Paula Reeder (Katy, TX) on Jan 6, 2013
Google "advance massage techniques" and you will have your answer. Massive difference
Jeff Byrd (Las Vegas, NV) on Jan 6, 2013
Orthopedic massage is a type of massage therapy which is focused on treating painful conditions which affect the soft tissues of the body. The massage therapist may integrate a range of techniques to treat these conditions, ideally adapting his or her style for each client, as every person's body is slightly different. Orthopedic massage may be recommended by a physician who wants a patient to pursue multiple treatment modalities, and people can also see an orthopedic massage therapist independently. Training in orthopedic massage is offered by several massage schools. A therapist who performs orthopedic massage focuses on problems with the client's musculoskeletal system. He or she may release tight muscles, help to stretch shortened muscles and tendons, and decompress joints. The goal is to normalize the soft tissues of the body, both to treat specific conditions and to keep clients generally healthy and fit. Because orthopedic massage is designed to treat medical conditions, it requires extensive training, as an unskilled therapist could harm a client by accident.
Carol Stuhmer (Miami, FL) on Jan 6, 2013
It's just another name someone came up with.....don't get hung up on the names. When you call a new therapist, ask what type of work they do. Anyone worth their "weight" should ask you what it is that you are experiencing. You will give a full history on your intake, give them the basics, they may have some questions. If the therapist doesn't believe they are qualified to deal with the particular issues you have, likely they can refer you on to someone who is. -Carol Stuhmer
Margarita Perez (Jersey City, NJ) on Jan 6, 2013
This is from my web site. Orthopedic Massage – uses a combination of deep tissue massage, neuromuscular therapy and myofascial release to revive injured muscles and restore proper range of motion. This therapy can be an effective/excellent modaliity for: Achilles Tendinosis Bicipital Tendinosis Bursitis Carpal Tunnel Cervical Pain Frozen shoulder Hamstring Strain Headaches ITB Friction Syndrome Low Back Pain Osteoarthritis Patellar Tendinosi Piriformis Syndrome Plantar Facitis Pronator Teres Syndrome Rotator Cuff injuries Sciatica Shoulder Impingement Tarsal Tunnel Tennis Elbow Thoracic Outlet Ulnar Nerve entrapment Whiplash A course of treatment is often supported by professional medical diagnosis and tests (such as xRAY, MRI, etc. as appropriate), followed by consultation between the therapist and the diagnostician.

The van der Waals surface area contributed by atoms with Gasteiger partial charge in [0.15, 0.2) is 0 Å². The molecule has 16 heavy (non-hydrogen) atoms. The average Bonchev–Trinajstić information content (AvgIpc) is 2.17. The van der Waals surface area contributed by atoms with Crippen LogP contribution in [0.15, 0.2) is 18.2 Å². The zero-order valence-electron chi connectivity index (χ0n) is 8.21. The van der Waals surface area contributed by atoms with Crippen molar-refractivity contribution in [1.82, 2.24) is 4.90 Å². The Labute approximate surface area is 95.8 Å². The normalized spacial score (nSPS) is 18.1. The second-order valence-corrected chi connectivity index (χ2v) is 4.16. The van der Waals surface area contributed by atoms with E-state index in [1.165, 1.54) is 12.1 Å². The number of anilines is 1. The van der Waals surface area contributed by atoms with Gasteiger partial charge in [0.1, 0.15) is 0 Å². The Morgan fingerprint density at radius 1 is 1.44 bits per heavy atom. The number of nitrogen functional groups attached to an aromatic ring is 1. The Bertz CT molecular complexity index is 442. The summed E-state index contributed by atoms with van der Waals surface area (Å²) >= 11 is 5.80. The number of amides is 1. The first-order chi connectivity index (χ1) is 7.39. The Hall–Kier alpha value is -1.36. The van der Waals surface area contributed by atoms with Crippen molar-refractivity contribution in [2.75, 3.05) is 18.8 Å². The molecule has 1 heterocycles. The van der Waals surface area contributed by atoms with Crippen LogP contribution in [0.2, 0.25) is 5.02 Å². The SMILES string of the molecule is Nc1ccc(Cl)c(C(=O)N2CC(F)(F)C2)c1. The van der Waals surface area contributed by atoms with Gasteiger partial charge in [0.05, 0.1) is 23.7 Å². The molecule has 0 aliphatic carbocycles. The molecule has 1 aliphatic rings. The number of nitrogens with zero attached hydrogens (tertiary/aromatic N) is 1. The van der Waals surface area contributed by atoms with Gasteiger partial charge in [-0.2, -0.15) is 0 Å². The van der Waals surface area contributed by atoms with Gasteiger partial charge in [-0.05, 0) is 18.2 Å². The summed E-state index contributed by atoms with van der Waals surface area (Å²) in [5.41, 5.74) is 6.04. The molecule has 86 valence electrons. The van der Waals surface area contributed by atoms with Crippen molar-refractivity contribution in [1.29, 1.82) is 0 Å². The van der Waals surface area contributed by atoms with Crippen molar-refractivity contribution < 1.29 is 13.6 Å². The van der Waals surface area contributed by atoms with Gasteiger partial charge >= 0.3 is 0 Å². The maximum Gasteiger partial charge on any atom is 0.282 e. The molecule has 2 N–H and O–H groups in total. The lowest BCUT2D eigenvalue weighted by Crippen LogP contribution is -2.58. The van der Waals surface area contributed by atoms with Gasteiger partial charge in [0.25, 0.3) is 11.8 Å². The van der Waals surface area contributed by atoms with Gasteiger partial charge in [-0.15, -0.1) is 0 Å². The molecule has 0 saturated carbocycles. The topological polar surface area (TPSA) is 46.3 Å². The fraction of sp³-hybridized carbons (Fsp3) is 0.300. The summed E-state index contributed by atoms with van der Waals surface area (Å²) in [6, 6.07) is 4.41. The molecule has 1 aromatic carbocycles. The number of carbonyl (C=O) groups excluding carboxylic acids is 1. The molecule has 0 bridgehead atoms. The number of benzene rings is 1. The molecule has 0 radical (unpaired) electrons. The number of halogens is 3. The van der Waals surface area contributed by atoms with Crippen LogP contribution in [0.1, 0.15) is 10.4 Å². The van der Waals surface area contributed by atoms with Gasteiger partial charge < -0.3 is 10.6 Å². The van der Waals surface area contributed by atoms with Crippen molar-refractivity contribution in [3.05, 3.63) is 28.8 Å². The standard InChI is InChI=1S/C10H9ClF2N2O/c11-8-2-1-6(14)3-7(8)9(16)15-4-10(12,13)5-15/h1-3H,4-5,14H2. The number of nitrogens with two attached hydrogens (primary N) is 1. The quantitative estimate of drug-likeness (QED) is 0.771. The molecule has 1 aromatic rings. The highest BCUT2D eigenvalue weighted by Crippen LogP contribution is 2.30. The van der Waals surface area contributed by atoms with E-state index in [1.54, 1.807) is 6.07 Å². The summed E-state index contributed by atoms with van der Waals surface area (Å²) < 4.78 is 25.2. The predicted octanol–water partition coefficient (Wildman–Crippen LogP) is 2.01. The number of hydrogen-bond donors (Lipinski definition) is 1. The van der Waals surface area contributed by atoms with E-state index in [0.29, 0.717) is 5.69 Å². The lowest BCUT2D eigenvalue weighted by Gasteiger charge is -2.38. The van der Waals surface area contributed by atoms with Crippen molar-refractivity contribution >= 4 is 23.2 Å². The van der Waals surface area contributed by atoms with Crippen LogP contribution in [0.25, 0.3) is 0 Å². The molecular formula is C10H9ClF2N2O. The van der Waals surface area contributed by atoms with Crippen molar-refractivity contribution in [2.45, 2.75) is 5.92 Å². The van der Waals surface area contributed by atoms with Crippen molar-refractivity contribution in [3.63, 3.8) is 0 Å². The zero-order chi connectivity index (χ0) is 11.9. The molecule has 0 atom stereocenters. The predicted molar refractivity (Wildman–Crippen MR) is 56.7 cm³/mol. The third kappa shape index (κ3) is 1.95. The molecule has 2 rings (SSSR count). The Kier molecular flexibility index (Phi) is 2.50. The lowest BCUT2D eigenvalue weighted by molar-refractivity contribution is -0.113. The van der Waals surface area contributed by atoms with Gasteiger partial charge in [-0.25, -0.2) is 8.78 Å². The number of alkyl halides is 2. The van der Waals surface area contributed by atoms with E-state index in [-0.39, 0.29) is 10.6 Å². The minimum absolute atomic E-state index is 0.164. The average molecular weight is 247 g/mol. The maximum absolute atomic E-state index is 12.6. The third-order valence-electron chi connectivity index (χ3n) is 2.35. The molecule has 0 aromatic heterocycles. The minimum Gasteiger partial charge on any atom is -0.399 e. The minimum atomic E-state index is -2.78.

Brionna Brouhard (Salem, OR) on Jan 6, 2013
Orthopedic massage is a specialized type that requires extra training. It primarily focuses on releasing tight muscles, but also helps to stretch shortened muscles and tendons, and decompress joints. The goal is to normalize the soft tissues of the body, both to treat specific conditions and to keep clients generally healthy and fit. It is designed to treat medical conditions.
Vicki Mah (Sacramento, CA) on Jan 6, 2013
It focuses on structural, Rom and return to function.
Nina Crego (Durham, NC) on Jan 6, 2013
Orthopedic massage is a medically oriented form of massage that encompasses a variety of massage techniques. Included in the list are trigger point therapy, PNF, deep transverse friction, among others. If you were to go to a physical therapist who performs massage, the PT would likely be using some of these techniques to assist in the treatment of the patient. Many massage therapists are trained in orthopedic assessment techniques, which allow them to determine whether a specific pain complaint or injury is consistent with a medically known condition. For example, a massage therapist trained in orthopedic assessment would employ Apley's Compression test to assess the knee for possible meniscal tears. By understanding how to assess orthopedic conditions, a trained massage therapist can determine whether a client can benefit from massage and, if so, what massage techniques to employ for the most beneficial outcome.